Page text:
Crisis in Ukraine Is a


S. are solidly realist, and have responded in line with that, the EU has always been a quintessentially liberal organization. Tang (2008) notes that liberalism falls into a non-realist point-of-view that holds cooperation in high regard, and argues that states cannot assume the worst of each other -- that the world is not a zero-sum competition. This offers an explanation for EU inaction -- it feels that Russia does not intend to pursue significant annexations beyond this point, and that cooperation is ideal because it will defuse the conflict and avoid the worst-case scenario (The Nation, 2014). The realist view blames EU dependence on Russia's gas for its inaction, but the liberalist view points out that the EU is predisposed to cooperation, especially since open conflict with Russia would destroy Europe a lot more than it would harm North America -- it is easier for the Americans to be realist because they have less at stake.


The constructivist point-of-view on international relations is notes that the ideological conflict -- the acute differences between Western and Russian societies -- are a considerable factor in this conflict. This view is especially powerful in examining the Ukrainian internal narrative, of a country split. On one side is a group with leanings towards democracy and liberty, and driven by a need to establish a coherent sense of ethnic identity (where there was none prior to the late 1800s) and on the other side is a group with no real inclination towards democracy and liberty, that mistrusts the West, and that has a strong sense of ethnic identity. The constructivist understands this conflict as being between these two opposing views. In light of the constructivist understanding, a split of the Ukraine seems to be inevitable -- the two constituent groups are unlikely to ever get along, and if anything the social schism between the two has only become larger over time.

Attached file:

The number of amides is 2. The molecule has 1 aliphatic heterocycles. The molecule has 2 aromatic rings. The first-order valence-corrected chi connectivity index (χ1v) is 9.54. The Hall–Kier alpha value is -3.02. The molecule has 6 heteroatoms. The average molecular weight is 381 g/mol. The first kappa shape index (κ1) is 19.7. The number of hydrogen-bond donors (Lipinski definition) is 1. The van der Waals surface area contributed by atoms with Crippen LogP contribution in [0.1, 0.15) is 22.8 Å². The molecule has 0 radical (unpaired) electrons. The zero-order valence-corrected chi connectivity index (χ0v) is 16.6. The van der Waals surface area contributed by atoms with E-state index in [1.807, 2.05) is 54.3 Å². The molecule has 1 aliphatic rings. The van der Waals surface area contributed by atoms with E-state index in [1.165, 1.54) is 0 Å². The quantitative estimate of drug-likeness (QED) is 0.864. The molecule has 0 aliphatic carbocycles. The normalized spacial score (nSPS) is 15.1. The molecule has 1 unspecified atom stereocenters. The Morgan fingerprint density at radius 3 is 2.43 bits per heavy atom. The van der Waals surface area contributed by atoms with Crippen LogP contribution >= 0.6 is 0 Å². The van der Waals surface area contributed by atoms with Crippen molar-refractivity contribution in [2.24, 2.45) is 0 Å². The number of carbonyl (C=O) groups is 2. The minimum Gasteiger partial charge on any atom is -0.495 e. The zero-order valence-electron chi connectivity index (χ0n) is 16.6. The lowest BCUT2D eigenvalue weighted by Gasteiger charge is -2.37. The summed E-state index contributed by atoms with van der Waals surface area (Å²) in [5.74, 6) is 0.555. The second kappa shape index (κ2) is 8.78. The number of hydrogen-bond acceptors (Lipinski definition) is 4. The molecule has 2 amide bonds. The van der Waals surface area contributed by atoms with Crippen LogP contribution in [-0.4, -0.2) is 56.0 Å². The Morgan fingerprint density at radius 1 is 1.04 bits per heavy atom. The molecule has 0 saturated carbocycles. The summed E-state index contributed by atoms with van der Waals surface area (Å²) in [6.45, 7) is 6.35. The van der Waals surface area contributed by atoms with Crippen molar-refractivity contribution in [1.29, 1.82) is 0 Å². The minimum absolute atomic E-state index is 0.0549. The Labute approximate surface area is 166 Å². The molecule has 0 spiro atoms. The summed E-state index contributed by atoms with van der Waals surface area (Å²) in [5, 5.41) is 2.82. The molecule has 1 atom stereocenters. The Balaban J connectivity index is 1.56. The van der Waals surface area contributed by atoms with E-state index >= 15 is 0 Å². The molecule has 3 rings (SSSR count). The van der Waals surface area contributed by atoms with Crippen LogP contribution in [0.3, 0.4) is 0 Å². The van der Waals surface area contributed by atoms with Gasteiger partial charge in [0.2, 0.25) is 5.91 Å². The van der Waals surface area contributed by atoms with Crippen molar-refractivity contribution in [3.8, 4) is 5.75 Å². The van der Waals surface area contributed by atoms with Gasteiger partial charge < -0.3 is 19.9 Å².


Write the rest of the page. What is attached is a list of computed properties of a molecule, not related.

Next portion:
The constructivist view understands that Ukraine will probably be split, with the ethnic Russian parts absorbed into the Motherland. The realists -- Russia and the U.S. -- have probably already accepted this, knowing full well that open conflict serves nobody's interests. The U.S. has to recognize that Russia taking over territory occupied by ethnic Russians is not actually expanding its sphere of influence, even if it appears to be doing just that. The EU might not see this as a great solution, but it would likely welcome a compromise outcome that saw a smaller, pro-Western Ukraine join the EU and NATO, which for the U.S. would have to be seen as a win (albeit a smaller one than the best-case scenario). The ongoing situation in Ukraine is certainly not one of anarchy, despite appearances. The different actors are essentially behaving in very predictable ways according to their established perspectives on international relations. The result of this is that the developments in Ukraine are fairly predictable when evaluate on a macro view, and that the country will likely be split -- all sides probably already understand this and all that's left is to see how it plays out.


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Tang, Shiping (2008) Risk aversion. International Studies Review. Vol. 10 (3) Sept. 2008 451-471.

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